One of the biggest challenges that continue to haunt many organisations, is the prospect of finding a suitable employee with a driven attitude for success and energy that provides value to the business’ culture.
With this in mind, it will come as no surprise to learn that 46% of all new hires are deemed failures by the time they reach their 18-month milestone. Is this starting to ring any bells?
But even this statistic fails to put into words the impact a poor hire can have on an organisation. The Recruitment & Employment Confederation (REC) outlined that more than a third of companies believe hiring mistakes cost their business nothing, yet, a poor hire at mid-manager level with a salary of £42,000 can cost a business more than £132,000 due to the accumulation of costs relating to training and productivity.
At just a glance of those figures, it’s clear to see that this is a problem which can directly affect the survival of any small business, while creating overarching factors that impact employee morale, productivity and turnover for larger organisations.
So, here’re a few pointers to help analyse how much your business is losing during the mind-numbing process of a failed hire.
Hiring activities cost
In this rapidly evolving modern workplace, regardless of your role, you cannot afford to waste countless days and weeks of your time, scouring through your potential talent pool, interviewing multiple candidates and onboarding them into their new role, only for the employee to be sacked or resign several months down the line.
To get a clear snapshot of the expenditure used during the amount of time spent on a failed hire, it’s vital to understand each stakeholder’s involvement in the hiring process. Of course, each business has their own unique team members involved but common examples can be the organisation’s CFO, HR manager, CEO, HR administrator and department manager.
Once you have a clear understanding of who is involved, calculate how many hours per week each person spends on tasks related to the hiring process. For example, the CFO may spend 15 hours of their week identifying the candidates suitable for the role at hand. Take this figure and multiply the number by their hourly working rate.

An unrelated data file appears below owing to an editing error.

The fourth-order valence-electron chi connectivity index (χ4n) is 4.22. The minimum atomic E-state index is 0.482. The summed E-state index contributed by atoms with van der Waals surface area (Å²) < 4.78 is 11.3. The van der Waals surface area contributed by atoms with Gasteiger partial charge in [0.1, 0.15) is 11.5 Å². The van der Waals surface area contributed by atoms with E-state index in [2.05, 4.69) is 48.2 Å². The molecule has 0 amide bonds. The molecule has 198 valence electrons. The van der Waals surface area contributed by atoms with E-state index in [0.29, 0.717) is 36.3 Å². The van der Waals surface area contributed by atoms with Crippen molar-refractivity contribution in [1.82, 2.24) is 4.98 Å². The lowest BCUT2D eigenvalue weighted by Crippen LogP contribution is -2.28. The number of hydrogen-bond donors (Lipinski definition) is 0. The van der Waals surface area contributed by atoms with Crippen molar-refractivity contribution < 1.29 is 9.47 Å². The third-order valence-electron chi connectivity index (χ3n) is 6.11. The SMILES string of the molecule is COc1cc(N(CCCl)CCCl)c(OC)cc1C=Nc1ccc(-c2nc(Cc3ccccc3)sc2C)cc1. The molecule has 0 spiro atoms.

15 hours per week x £30 per hour = £450
Continue to do this for the remaining employees involved and you’ll be able to generate your total gross figure for hiring activity costs. Now, it’s about finding effective ways to reduce the time spent on the workload and ensure you make smarter hiring decisions moving forward.
With HR Software, you’ll be able to take back control of your time by simply managing every step of the recruitment process from creating job adverts and application forms to managing interviews and analysing hiring costs.
Revenue per employee
Numbers and metrics are often the key determining factors to success in the workplace and when you employ a new hire that hits the ground running, you’ll save massive expenses in onboarding and retention costs, while improving the overall bottom line of the business.
While it’s easier to understand the benefits, a good hire can bring to the business, it’s equally important to compare how much revenue a failed hire generates compared to your organisation’s shining stars.
Begin by digging into your company’s year-end financial report and you’ll be able to uncover the revenue generated by your business that year. Take this number and divide it by the number of employees in your business and you’ll be presented with the total revenue per employee.
£500,000 (revenue) / 60 employees = £8,333
However, you’ve got to take into account that each employee has different skill sets and work rates. According to studies, employees in the top bracket of your talent pool are likely to bring in at least an extra 25% in profit.